An elaborate version of the roast dinner is traditionally eaten at Christmas, with almost every detail rigidly specified by tradition. Since its widespread availability after World War II the most popular Christmas roast is turkey, superseding the goose of Dickens's time. Before the period of cheap turkeys, roast chicken would be more common than goose although chicken was still a once a year treat until the 1950s, goose being unsuitable for small groups of diners. Game meats such as venison which were traditionally the domain of higher classes are occasionally also eaten by those wishing to experiment with a wider choice of foods, due to their promotion by celebrity chefs, although they are not usually eaten frequently in the average household, however rabbit and pigeon, whether poached or domestically reared, were once staple sources of protein for the working classes.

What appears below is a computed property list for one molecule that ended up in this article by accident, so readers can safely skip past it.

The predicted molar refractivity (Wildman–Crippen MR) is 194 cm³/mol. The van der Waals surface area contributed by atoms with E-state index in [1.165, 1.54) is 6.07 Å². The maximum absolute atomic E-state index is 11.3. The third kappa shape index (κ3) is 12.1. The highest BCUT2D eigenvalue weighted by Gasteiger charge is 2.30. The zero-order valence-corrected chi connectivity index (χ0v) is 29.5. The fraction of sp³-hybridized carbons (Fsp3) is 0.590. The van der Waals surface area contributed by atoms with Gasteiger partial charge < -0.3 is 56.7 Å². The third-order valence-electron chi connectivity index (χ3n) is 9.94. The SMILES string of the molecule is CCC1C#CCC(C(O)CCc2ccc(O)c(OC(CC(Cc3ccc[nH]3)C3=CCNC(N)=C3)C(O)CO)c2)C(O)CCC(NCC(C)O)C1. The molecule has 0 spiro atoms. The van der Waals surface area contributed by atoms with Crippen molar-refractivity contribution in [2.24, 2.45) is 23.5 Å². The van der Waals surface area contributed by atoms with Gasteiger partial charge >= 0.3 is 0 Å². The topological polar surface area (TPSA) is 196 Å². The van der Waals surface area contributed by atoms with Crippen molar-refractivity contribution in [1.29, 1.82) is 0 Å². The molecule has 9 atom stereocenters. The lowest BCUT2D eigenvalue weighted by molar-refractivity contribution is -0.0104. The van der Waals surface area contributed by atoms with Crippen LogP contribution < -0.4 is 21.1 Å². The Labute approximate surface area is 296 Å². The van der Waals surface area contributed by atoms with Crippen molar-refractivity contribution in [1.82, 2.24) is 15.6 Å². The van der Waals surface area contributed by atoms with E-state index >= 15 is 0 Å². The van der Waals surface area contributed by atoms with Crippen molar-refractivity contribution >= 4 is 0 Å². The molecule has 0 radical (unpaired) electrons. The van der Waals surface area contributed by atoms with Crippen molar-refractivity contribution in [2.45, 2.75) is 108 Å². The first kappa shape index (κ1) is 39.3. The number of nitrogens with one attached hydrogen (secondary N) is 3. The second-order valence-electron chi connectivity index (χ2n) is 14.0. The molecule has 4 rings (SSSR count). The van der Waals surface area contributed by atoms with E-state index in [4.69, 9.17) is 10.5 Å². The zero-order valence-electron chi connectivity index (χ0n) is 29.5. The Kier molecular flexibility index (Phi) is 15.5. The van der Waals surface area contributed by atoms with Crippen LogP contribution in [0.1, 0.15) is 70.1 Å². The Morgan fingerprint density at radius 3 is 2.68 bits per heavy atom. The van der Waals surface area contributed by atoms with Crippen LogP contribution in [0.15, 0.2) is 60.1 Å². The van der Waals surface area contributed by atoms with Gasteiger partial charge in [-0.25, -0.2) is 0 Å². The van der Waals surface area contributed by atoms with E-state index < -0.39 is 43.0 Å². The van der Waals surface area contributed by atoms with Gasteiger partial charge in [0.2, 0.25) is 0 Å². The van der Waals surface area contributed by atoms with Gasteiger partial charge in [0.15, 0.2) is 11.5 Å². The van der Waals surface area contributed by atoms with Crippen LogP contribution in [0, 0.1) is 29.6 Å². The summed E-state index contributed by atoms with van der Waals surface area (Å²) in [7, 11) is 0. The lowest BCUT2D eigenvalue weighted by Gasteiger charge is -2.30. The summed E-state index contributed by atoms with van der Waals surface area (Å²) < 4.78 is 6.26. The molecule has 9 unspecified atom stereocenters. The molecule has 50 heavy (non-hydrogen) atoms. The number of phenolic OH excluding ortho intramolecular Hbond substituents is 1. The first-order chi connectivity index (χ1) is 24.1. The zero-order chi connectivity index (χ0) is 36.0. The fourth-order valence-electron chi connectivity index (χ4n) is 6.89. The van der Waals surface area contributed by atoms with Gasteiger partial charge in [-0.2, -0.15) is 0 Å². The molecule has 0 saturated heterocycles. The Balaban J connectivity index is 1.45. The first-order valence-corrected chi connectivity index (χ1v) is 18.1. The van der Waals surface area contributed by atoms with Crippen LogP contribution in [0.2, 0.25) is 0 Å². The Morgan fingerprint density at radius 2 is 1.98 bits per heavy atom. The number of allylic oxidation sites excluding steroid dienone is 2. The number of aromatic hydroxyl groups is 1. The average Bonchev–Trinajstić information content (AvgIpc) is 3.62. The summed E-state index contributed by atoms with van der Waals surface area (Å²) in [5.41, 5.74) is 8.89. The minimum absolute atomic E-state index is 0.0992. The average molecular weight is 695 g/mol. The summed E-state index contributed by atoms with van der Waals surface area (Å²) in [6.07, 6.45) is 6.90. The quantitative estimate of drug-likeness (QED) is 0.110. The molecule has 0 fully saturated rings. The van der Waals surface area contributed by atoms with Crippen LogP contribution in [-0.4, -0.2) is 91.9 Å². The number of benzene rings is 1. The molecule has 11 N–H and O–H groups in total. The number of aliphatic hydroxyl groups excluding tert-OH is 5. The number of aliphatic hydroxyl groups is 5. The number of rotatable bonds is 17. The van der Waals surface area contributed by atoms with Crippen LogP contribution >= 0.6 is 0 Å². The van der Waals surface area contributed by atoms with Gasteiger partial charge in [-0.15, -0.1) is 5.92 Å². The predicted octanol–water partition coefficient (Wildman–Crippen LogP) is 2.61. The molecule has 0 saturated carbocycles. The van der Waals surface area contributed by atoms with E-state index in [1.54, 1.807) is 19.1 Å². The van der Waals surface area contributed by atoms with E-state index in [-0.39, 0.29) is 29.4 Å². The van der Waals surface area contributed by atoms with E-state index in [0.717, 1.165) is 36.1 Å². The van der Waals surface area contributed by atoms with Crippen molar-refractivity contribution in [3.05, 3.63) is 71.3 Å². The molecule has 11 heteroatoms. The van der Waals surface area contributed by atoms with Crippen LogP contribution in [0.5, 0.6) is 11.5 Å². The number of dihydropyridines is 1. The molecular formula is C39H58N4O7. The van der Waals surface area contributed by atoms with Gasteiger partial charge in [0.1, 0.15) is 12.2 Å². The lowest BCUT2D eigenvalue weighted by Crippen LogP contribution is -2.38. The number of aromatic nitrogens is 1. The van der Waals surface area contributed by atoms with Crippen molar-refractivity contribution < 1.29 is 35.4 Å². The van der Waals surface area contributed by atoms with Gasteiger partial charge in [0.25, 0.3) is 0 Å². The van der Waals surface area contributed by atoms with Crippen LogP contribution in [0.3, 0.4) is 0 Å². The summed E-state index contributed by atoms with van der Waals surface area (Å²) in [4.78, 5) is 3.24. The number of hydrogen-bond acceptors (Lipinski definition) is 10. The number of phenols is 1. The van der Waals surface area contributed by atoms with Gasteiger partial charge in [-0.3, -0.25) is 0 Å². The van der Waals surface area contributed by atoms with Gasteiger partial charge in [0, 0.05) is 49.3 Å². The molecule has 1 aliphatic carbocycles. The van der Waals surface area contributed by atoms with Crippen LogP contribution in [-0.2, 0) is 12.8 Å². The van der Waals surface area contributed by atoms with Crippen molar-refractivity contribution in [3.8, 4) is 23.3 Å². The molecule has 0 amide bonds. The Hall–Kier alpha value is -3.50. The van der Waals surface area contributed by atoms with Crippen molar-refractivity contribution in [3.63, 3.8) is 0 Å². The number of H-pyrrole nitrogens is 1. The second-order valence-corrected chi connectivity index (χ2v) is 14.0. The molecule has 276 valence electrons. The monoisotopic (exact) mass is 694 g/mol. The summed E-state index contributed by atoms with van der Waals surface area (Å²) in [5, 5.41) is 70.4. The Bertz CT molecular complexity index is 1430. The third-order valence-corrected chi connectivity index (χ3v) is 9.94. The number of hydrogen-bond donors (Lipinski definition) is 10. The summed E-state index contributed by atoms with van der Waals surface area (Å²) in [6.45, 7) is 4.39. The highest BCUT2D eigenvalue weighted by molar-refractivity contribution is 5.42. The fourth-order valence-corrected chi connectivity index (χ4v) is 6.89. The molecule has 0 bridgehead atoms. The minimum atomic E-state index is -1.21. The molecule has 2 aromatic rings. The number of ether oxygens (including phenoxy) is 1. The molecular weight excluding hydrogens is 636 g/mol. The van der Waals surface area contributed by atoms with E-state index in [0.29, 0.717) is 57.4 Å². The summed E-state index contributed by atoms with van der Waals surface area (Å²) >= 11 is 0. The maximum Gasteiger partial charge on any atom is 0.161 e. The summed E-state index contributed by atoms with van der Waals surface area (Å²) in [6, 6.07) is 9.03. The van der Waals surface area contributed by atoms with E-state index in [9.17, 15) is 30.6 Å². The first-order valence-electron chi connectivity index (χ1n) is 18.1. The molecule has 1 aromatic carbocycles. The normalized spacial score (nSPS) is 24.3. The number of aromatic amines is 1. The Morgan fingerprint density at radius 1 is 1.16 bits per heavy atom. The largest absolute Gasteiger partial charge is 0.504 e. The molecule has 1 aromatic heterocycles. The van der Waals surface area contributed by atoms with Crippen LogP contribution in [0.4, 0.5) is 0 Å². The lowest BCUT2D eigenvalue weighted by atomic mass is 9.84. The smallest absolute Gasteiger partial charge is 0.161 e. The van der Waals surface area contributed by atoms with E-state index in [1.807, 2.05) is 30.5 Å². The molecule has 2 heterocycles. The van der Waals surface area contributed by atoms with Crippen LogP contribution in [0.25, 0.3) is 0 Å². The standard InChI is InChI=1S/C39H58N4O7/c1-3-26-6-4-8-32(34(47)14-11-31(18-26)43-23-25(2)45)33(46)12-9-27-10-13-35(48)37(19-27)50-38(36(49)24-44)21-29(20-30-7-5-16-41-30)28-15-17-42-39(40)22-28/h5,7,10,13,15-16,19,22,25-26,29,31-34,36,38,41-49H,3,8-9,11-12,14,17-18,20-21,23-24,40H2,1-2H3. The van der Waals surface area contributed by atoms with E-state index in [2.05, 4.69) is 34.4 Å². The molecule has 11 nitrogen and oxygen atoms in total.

Dessert.

Traditional desserts are generally served hot and are highly calorific. A number are variations on suet pudding, and "pudding" is an alternative name for the dessert course in England. They have a nostalgic appeal for many Britons, hence their designation as "school" or "nursery" puddings, but currently most Britons eat lighter desserts on a daily basis, reserving traditional "pudding" for special occasions.

Suet puddings include Jam Roly-Poly, and spotted dick. Summer pudding and bread and butter pudding are based on bread. Sponge cake is the basis of sticky toffee pudding and treacle sponge pudding. Crumbles such as rhubarb crumble have a crunchy topping over stewed fruit. Other hot desserts include apple pie, treacle tart, Gypsy tart, Eton mess and trifle are served are cold desserts.